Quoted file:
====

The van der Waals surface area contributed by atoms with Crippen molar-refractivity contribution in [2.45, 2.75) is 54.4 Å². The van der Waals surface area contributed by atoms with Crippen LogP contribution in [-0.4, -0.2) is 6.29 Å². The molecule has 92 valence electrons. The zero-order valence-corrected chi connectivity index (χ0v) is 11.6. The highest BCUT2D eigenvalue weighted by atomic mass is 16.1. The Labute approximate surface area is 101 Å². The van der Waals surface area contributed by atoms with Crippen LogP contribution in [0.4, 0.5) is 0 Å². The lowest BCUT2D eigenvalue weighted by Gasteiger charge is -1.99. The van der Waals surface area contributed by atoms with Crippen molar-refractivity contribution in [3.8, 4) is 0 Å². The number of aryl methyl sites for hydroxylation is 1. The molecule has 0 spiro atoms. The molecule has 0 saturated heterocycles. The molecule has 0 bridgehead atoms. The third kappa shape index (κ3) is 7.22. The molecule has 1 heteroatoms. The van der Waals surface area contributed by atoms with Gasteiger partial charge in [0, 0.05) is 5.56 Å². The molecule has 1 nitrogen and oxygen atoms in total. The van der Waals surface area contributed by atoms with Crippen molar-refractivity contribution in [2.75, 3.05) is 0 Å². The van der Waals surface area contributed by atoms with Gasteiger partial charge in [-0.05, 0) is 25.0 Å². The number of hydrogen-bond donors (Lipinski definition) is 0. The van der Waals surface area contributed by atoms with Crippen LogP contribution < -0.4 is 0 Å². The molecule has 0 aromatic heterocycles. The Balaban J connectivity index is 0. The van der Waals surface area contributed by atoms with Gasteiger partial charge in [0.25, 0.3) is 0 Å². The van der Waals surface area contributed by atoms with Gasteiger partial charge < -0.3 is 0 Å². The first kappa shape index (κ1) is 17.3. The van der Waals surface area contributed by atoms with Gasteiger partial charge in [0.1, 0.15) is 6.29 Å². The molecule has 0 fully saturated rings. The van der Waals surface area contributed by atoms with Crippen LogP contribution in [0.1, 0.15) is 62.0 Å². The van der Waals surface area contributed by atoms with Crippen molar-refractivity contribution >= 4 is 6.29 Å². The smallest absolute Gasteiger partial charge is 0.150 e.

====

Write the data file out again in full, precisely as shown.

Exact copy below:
The van der Waals surface area contributed by atoms with Crippen molar-refractivity contribution in [2.45, 2.75) is 54.4 Å². The van der Waals surface area contributed by atoms with Crippen LogP contribution in [-0.4, -0.2) is 6.29 Å². The molecule has 92 valence electrons. The zero-order valence-corrected chi connectivity index (χ0v) is 11.6. The highest BCUT2D eigenvalue weighted by atomic mass is 16.1. The Labute approximate surface area is 101 Å². The van der Waals surface area contributed by atoms with Crippen LogP contribution in [0.4, 0.5) is 0 Å². The lowest BCUT2D eigenvalue weighted by Gasteiger charge is -1.99. The van der Waals surface area contributed by atoms with Crippen molar-refractivity contribution in [3.8, 4) is 0 Å². The number of aryl methyl sites for hydroxylation is 1. The molecule has 0 spiro atoms. The molecule has 0 saturated heterocycles. The molecule has 0 bridgehead atoms. The third kappa shape index (κ3) is 7.22. The molecule has 1 heteroatoms. The van der Waals surface area contributed by atoms with Gasteiger partial charge in [0, 0.05) is 5.56 Å². The molecule has 1 nitrogen and oxygen atoms in total. The van der Waals surface area contributed by atoms with Crippen molar-refractivity contribution in [2.75, 3.05) is 0 Å². The van der Waals surface area contributed by atoms with Gasteiger partial charge in [-0.05, 0) is 25.0 Å². The number of hydrogen-bond donors (Lipinski definition) is 0. The van der Waals surface area contributed by atoms with Crippen LogP contribution < -0.4 is 0 Å². The molecule has 0 aromatic heterocycles. The Balaban J connectivity index is 0. The van der Waals surface area contributed by atoms with Gasteiger partial charge in [0.25, 0.3) is 0 Å². The van der Waals surface area contributed by atoms with Gasteiger partial charge < -0.3 is 0 Å². The first kappa shape index (κ1) is 17.3. The van der Waals surface area contributed by atoms with Gasteiger partial charge in [0.1, 0.15) is 6.29 Å². The molecule has 0 fully saturated rings. The van der Waals surface area contributed by atoms with Crippen LogP contribution in [0.1, 0.15) is 62.0 Å². The van der Waals surface area contributed by atoms with Crippen molar-refractivity contribution >= 4 is 6.29 Å². The smallest absolute Gasteiger partial charge is 0.150 e.